Kirin: Liver Shunt Surgery

4 months ago, a kind act by rescuer Benji and Purely Adoptions got a very sick puppy off the streets. Treatment and surgery by Dr Dennis Choi and Dr Nathalee Prakash provided the best chance for a long healthy life. Top it all off, Dr Gloria Lee and Victor changed Kirin’s future by giving him the best home any street dog could ask for!

When Kirin was found in a car workshop, he was very weak and showing signs of respiratory distress.

portosystemic or liver shunt

Our liver plays a role in most of the metabolic processes in the body. Normally, blood from the abdominal organs flows to the liver via the portal vein. The blood brings the liver nutrients and is cleansed of toxins and impurities.

In a puppy like Kirin, a portosystemic or liver shunt is an abnormal blood vessel that diverts blood around the liver instead of into it. The liver is deprived of necessary nutrients and fails to grow normally. Congenital shunts can be extrahepatic (outside the liver) or intrahepatic (inside the liver).

With Purely Adoption’s support, rescuer Benji took Kirin to Mount Pleasant Vet Centre (Mandai) for treatment.

Clinical Signs and diagnosis of Liver Shunts

Common clinical signs include stunted growth, poor muscle development, mental dullness, reduced appetite, vomiting, diarrhoea, blood in urine. Hepatic insufficiency combined with toxin build-up can result in hepatic encephalopathy – affecting the brain and causing neurological signs such as  ataxia, seizures, head pressing and behavioural changes.

Common clinical signs of liver shunts include stunted growth and mental dullness

Kirin was referred to Mount Pleasant (Gelenggang) for a full diagnostic work-up including blood work, urinalysis, liver function tests, ultrasound and CT scan with contrast to confirm and locate the portosystemic shunts.

medical management Before Surgery

Before surgery could be performed, Kirin was managed by veterinary specialist Dr Nathalee Prakash. The aim was to reduce the amount of toxins produced and improve Kirin’s health  to decrease the risk of anaesthesia and surgery. Kirin was placed on an appropriate hepatic diet, antibiotics to reduce intestinal bacterial overgrowth, and lactulose to encourage rapid transit of faecal matter and bacteria through the intestinal tract.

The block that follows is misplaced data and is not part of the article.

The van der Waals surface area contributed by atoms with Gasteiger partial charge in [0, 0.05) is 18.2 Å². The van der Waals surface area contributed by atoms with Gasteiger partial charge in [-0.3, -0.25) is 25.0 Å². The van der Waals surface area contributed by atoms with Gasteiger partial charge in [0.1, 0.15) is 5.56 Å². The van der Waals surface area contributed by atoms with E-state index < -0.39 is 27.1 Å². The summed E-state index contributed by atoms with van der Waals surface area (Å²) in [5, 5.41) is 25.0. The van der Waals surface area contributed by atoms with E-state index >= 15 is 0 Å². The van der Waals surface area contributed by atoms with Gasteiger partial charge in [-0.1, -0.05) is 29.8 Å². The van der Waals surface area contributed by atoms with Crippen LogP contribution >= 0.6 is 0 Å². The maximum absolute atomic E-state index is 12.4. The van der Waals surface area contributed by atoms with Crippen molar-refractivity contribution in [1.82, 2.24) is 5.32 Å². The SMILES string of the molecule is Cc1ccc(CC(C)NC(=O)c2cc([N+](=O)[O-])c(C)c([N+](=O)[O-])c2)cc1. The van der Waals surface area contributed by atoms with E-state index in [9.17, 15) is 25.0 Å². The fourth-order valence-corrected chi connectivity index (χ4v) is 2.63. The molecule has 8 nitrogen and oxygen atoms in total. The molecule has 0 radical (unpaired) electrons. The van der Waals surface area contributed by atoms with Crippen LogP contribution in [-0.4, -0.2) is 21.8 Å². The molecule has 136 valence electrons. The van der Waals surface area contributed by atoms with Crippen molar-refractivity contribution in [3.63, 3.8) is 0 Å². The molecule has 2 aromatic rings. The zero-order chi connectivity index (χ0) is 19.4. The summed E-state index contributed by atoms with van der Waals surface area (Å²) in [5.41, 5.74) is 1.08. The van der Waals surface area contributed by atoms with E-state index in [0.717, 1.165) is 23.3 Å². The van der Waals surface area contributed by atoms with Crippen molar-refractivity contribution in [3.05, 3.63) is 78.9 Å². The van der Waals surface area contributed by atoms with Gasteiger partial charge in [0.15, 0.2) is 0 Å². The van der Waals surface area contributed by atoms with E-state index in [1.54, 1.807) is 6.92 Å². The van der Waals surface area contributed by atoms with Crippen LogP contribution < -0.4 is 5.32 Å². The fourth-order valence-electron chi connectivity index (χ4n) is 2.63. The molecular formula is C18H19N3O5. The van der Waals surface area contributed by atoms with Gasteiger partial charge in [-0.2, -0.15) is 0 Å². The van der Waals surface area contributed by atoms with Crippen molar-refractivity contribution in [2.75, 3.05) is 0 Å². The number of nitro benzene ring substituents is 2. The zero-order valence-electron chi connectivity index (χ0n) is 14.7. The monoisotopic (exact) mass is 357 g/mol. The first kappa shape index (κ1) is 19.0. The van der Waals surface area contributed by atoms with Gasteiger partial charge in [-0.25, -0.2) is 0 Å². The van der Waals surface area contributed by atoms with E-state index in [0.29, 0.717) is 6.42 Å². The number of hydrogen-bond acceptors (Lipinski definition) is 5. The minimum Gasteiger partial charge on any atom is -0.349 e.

Kirin with veterinary specialist Dr Nathalee Prakash at Mount Pleasant (Gelenggang)

liver shunt Surgery 

Once Kirin’s condition is stable for general anaesthesia, surgeon Dr Dennis Choi performed a challenging procedure to close the shunt. The abdominal cavity is opened and the liver shunt identified. An ameroid ring constrictor is then carefully placed around the shunt, allowing it to close progressively over time and restore normal blood flow to the liver.

Gradual occlusion is important to prevent excessively high portal system pressure, called portal hypertension, which can result in death.

Dr Dennis Choi assisted by Dr Korn

After locating the shunt, Dr Dennis Choi prepares to place the ameroid ring constrictor around it.

Over the next few weeks, the casein absorbs fluids from the body and swells inwards, gradually compressing the shunt to restore normal blood flow to the liver.

Kirin was hospitalised for a few days and closely monitored

Kirin at his post-surgery review. Surgical site healing very well.

Kirin with Dr Korn, Victor, Dr Dennis Choi, Dr Gloria Lee

A month and half after surgery, Kirin is a healthy 19kg, playful and active.

post surgery care

It takes time for liver cells to regenerate and regain normal function as the shunt slowly closes in the weeks following ameroid constrictor placement.  Kirin  will continue on a hepatic diet and medications while returning for regular blood tests to monitor his recovery. Meanwhile, this sweet little boy is bright, active and happily annoying his big brother Tully — enjoy the video below!


We welcome medical stories of your animal friends to educate and inspire others. Email us at comms@mountpleasant.com.sg and be part of Mount Pleasant community over at our Website and Facebook.

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